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Comment Re:Plastic socket wrench? (Score 2) 152

"Pound" is a unit of force equal to exactly 4.4482216152605 Newtons as per ISO 80000 (and related standards) which defines G as 9.80665 m/s^2 regardless of the local value. Neither the local effective acceleration nor the system of units have any impact on the ability to make meaningful and reproducible measurements of force.

There are reasons to use the same units across the board but "works in space" is not one of them.

Comment Re:I don't get it (Score 0) 47

My toaster does not need to be online. But neither does your phone, or even your home or office for that matter. If we're going to limit ourselves to "need" as the basis for which technology we build you're gonna have to give up a lot of things.

No one is going to make you put your toaster online if you don't want to. But just because you can't think of anything to do with that technology doesn't mean that no one else can, and whining that other people want to try is just sad and selfish.

Comment Re:Stress (Score 1) 257

Obviously we can't all live within 6 blocks of our offices (though probably a lot fewer people could go to offices in the first place if we cared). But some of the people telling you to "live close to where you work" just mean "don't live in the suburbs" which is typically possible even when meeting the conditions you note above. It's also advise that's well-supported by research demonstrating that people wildly undervalue the cost of long commutes compared to the benefits of a larger house or whatever they're buy with that commute time.

Comment Re:Or Just Maybe... (Score 1) 257

People are far too attached to the decisions they've made, the systems they know, and the arbitrary distinctions used to define them to consider that in the future things could work differently. I'd guess there's at least one generation that has to die before we can really get into transforming transportation, even if the technology was 100% ready tomorrow (which it can't be in part because the people who control the capital required can't understand how they'd make money on the new system).

Comment Re: Buses are already better. (Score 1) 257

"Freedom" is inherently selfish because individual freedoms are inherently contradictory. Your freedom to murder me interferes with my freedom to live.

And of course you should remember that most people who are alive today, and almost everyone born more than a few decades ago, can't "retain the freedom of just hitting the road and seeing the things you want to see" because they never had it in the first place.

We're all selfish, and it isn't necessarily terrible. But it is important to recognize when it's happening if you want to be able to keep your life in balance and avoid hurting others.

Comment Re:Buses are already better. (Score 1) 257

Or instead of regulating 100% one way or the other -- because to be clear, not funding buses means there are no buses, not that people have a choice to take a bus or buy a car -- we could simply ensure that both bus users and car users pay their fair share of the infrastructure costs and other externalities not currently represented in the cost of gas or bus fare. Then people could make an informed decision that is aligned with their values instead of being forced into one or other depending on who happens to be in power.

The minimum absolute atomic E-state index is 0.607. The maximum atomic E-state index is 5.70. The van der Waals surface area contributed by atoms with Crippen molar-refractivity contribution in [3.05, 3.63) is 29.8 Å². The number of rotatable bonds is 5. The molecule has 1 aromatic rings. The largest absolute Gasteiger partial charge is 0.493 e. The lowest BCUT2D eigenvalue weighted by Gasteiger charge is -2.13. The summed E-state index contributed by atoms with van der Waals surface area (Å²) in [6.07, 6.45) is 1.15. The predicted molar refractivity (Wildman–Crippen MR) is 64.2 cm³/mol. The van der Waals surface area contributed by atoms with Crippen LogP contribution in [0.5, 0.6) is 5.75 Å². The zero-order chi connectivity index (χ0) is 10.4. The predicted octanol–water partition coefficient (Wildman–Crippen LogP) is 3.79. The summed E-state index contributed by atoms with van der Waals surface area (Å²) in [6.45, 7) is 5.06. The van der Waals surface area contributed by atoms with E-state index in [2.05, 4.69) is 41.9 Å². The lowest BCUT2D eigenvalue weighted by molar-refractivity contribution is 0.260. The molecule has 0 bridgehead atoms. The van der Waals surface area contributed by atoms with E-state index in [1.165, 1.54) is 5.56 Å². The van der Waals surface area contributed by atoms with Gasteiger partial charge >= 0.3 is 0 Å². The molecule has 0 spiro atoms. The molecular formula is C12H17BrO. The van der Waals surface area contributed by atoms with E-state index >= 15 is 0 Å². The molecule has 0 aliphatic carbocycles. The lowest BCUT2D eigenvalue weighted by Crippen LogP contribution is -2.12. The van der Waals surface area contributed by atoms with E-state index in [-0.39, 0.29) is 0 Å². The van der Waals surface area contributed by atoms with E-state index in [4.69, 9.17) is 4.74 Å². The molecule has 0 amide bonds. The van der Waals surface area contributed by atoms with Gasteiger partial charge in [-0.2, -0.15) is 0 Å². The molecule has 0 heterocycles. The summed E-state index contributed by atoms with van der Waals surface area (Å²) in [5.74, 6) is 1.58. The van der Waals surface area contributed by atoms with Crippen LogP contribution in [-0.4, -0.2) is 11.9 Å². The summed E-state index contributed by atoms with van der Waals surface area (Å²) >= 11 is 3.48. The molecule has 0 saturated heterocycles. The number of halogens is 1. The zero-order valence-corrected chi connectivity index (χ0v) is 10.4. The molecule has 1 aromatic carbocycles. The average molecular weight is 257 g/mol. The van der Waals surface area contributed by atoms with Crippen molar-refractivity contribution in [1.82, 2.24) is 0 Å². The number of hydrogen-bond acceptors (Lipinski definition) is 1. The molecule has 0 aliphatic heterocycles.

But that almost certainly means taking more money from individual car drivers, which is super unpopular (and somewhat technically complicated to account), so we can't implement that solution. So currently we "subsidize" bus service with general taxes. If you have a better solution in mind I for one would love to hear it.

Comment Re:Eliminating the bus driver is Pareto-stupid (Score 1) 257

If your question is "how does the economy work when there is no demand for everyone to be employed for 40 hours/week" that's a reasonable question. We should definitely talk about that.

But to assert that the only solution to that problem is to stop increasing labor productivity -- or by some other means to stabilize the relative value of labor -- ignores both long and short term history. The amount of time people have spent working -- and the proportion of people that were in the workforce -- has varied greatly over time, and not with any fixed relationship to productivity. Within bounds many such changes can be accommodated without fundamental changes to the economy, as we have seen in the past. And if we exceed those bounds we can restructure the economy to suit us, again, just as we have in the past.

Comment Re:Eliminating the bus driver is Pareto-stupid (Score 1) 257

There are already a bunch of driverless transit systems in use around the world. And in many larger transit vehicles with a human driver the driver is isolated from the passengers and not in a position to "restore order" or even notice that such restoration is necessary. These systems carry millions of people every day, including women at night. Is there some reason you think driverless buses would be different?

Comment Re:I disagree (Score 1) 257

"Bus route" ceases to be a useful concept if you allow passengers to "book" travel. You could tell the bus where you are, where you are going and it would reply with a time and place for pickup and drop off. During heavy travel times it's easy enough to bundle people with similar sources and destinations -- it doesn't have to be perfect, just good enough to keep the bus fairly full and total trip times reasonable -- and during low-volume times efficiency is not very important as there are lots of vehicles available. You could even allow people to pay more if they want priority routing (to eliminate waiting/transfers) or service to a specific address (to eliminate walking) or pay less if they are more flexible, all on the same physical vehicles.

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